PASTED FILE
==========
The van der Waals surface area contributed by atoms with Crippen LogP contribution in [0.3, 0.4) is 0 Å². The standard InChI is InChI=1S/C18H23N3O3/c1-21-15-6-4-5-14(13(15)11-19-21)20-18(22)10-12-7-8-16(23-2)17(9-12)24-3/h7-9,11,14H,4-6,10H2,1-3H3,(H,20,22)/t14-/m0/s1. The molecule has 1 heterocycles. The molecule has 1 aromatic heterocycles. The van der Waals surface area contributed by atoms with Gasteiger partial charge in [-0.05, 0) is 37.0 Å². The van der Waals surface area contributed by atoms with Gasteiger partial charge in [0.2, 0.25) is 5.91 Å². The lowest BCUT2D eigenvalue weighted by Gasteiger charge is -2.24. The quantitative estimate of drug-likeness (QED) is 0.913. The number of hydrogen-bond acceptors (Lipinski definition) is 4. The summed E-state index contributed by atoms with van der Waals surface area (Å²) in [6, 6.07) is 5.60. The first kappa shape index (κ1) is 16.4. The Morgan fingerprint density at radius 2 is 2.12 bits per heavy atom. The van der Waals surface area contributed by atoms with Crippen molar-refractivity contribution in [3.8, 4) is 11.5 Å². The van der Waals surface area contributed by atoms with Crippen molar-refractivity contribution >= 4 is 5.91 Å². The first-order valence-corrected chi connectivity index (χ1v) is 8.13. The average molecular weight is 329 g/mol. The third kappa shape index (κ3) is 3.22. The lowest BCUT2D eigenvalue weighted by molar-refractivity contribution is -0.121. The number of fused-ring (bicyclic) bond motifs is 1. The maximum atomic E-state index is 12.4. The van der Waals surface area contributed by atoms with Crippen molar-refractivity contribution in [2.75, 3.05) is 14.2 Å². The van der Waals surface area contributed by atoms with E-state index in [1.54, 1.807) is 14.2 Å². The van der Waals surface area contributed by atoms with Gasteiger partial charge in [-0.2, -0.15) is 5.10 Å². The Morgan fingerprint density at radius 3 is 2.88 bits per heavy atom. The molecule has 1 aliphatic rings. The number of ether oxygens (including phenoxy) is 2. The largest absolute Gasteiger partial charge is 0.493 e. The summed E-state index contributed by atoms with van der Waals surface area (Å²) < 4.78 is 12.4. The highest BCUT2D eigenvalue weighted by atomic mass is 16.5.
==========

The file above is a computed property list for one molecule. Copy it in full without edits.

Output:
The van der Waals surface area contributed by atoms with Crippen LogP contribution in [0.3, 0.4) is 0 Å². The standard InChI is InChI=1S/C18H23N3O3/c1-21-15-6-4-5-14(13(15)11-19-21)20-18(22)10-12-7-8-16(23-2)17(9-12)24-3/h7-9,11,14H,4-6,10H2,1-3H3,(H,20,22)/t14-/m0/s1. The molecule has 1 heterocycles. The molecule has 1 aromatic heterocycles. The van der Waals surface area contributed by atoms with Gasteiger partial charge in [-0.05, 0) is 37.0 Å². The van der Waals surface area contributed by atoms with Gasteiger partial charge in [0.2, 0.25) is 5.91 Å². The lowest BCUT2D eigenvalue weighted by Gasteiger charge is -2.24. The quantitative estimate of drug-likeness (QED) is 0.913. The number of hydrogen-bond acceptors (Lipinski definition) is 4. The summed E-state index contributed by atoms with van der Waals surface area (Å²) in [6, 6.07) is 5.60. The first kappa shape index (κ1) is 16.4. The Morgan fingerprint density at radius 2 is 2.12 bits per heavy atom. The van der Waals surface area contributed by atoms with Crippen molar-refractivity contribution in [3.8, 4) is 11.5 Å². The van der Waals surface area contributed by atoms with Crippen molar-refractivity contribution >= 4 is 5.91 Å². The first-order valence-corrected chi connectivity index (χ1v) is 8.13. The average molecular weight is 329 g/mol. The third kappa shape index (κ3) is 3.22. The lowest BCUT2D eigenvalue weighted by molar-refractivity contribution is -0.121. The number of fused-ring (bicyclic) bond motifs is 1. The maximum atomic E-state index is 12.4. The van der Waals surface area contributed by atoms with Crippen molar-refractivity contribution in [2.75, 3.05) is 14.2 Å². The van der Waals surface area contributed by atoms with E-state index in [1.54, 1.807) is 14.2 Å². The van der Waals surface area contributed by atoms with Gasteiger partial charge in [-0.2, -0.15) is 5.10 Å². The Morgan fingerprint density at radius 3 is 2.88 bits per heavy atom. The molecule has 1 aliphatic rings. The number of ether oxygens (including phenoxy) is 2. The largest absolute Gasteiger partial charge is 0.493 e. The summed E-state index contributed by atoms with van der Waals surface area (Å²) < 4.78 is 12.4. The highest BCUT2D eigenvalue weighted by atomic mass is 16.5.